A Birch Bay beekeeper received a statewide award for her dedication to protecting honeybees from the Asian giant hornet.
Washington State Beekeepers Association (WASBA), a nonprofit focused on beekeeping education, named Birch Bay beekeeper Ruthie Danielsen as its 2021 Beekeeper of the Year. In her two-year journey to educate the public on the invasive Asian giant hornets, Danielsen has done everything from purchasing the first hornet nest found in the U.S. to helping the Washington State Department of Agriculture (WSDA) hang plastic bottle traps.
“I’m absolutely humbled,” said Danielsen, a hobbyist beekeeper with six hives of her own. “It’s wonderful but I’m just humbled because my motive for going after the hornet is it just needs to be done.”
Danielsen first became concerned about the Asian giant hornet when she listened to a February 2020 presentation about the hornets at a Mt. Baker Beekeepers Association meeting, a local beekeeper organization in which she’s involved. Immediately, Danielsen spurred into action and, with WSDA’s help, started organizing trapping supplies among Whatcom County beekeepers and educating members of the public on the importance of eradicating the species from North America.
Danielsen’s efforts were captured in Discovery Plus’ “Attack of the Murder Hornets” that documented state scientists’ and beekeepers’ work to track the hornets and eradicate ‘nest zero,’ the first nest found and destroyed in the U.S.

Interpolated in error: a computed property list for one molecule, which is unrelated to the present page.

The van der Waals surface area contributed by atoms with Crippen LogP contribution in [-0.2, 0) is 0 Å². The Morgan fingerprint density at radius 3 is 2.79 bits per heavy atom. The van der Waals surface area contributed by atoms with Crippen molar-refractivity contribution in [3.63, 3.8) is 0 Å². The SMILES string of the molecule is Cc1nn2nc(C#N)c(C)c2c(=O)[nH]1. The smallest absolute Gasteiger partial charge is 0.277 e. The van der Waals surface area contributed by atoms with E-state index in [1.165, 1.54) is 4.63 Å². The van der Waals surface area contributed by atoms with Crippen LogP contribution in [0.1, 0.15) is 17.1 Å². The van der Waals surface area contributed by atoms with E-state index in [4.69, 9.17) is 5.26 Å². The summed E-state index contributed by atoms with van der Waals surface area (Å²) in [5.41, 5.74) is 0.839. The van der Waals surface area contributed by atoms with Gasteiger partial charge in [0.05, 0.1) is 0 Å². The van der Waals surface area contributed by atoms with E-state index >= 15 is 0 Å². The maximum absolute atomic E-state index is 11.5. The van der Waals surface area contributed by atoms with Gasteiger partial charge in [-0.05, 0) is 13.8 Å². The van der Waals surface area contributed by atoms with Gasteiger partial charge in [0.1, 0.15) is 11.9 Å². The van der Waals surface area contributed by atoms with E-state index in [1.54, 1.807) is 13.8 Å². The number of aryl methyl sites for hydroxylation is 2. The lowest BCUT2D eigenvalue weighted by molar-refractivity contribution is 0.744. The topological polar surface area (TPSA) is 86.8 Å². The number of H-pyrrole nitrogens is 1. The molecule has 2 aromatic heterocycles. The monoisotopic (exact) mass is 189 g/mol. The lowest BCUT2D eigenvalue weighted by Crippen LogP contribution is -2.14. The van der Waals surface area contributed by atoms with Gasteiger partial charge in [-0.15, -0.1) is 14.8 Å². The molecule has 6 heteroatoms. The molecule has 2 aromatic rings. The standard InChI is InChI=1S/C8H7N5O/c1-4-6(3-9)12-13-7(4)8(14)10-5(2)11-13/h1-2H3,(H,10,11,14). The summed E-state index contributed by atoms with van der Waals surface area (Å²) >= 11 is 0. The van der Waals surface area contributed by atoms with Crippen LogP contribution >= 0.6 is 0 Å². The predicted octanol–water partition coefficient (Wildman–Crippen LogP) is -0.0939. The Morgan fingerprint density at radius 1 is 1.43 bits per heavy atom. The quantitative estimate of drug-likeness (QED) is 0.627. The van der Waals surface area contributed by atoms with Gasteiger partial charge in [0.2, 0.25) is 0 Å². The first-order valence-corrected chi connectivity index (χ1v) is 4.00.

While watching the documentary for the first time, Danielsen learned an east Blaine resident decided to keep ‘nest zero’ that was eradicated on his property instead of using it for education. She tracked down the landowner and purchased the nest, which she loaned to WSDA for additional testing before educating the public on the nest and its hornets at the Northwest Washington Fair in Lynden. The nest is next slated to go on display at the Smithsonian National Museum of Natural History in Washington, D.C.
The first hornet discovered in the U.S. was found in Whatcom County near the end of 2019. Native to Asia, the hornets raised concern among scientists worried about the apex predator’s ability to decapitate a honeybee colony in a matter of hours.
Every year since 1987, WASBA honors beekeepers across Washington for their skilled beekeeping, improving the industry’s image and volunteering in related projects, according to its website.
“The hobby of beekeeping tends to attract many selfless people who are willing to go an extra mile for the sake of others,” WABSA included in its announcement on the award. “Ruth Danielsen from Blaine perfectly exemplifies this.”
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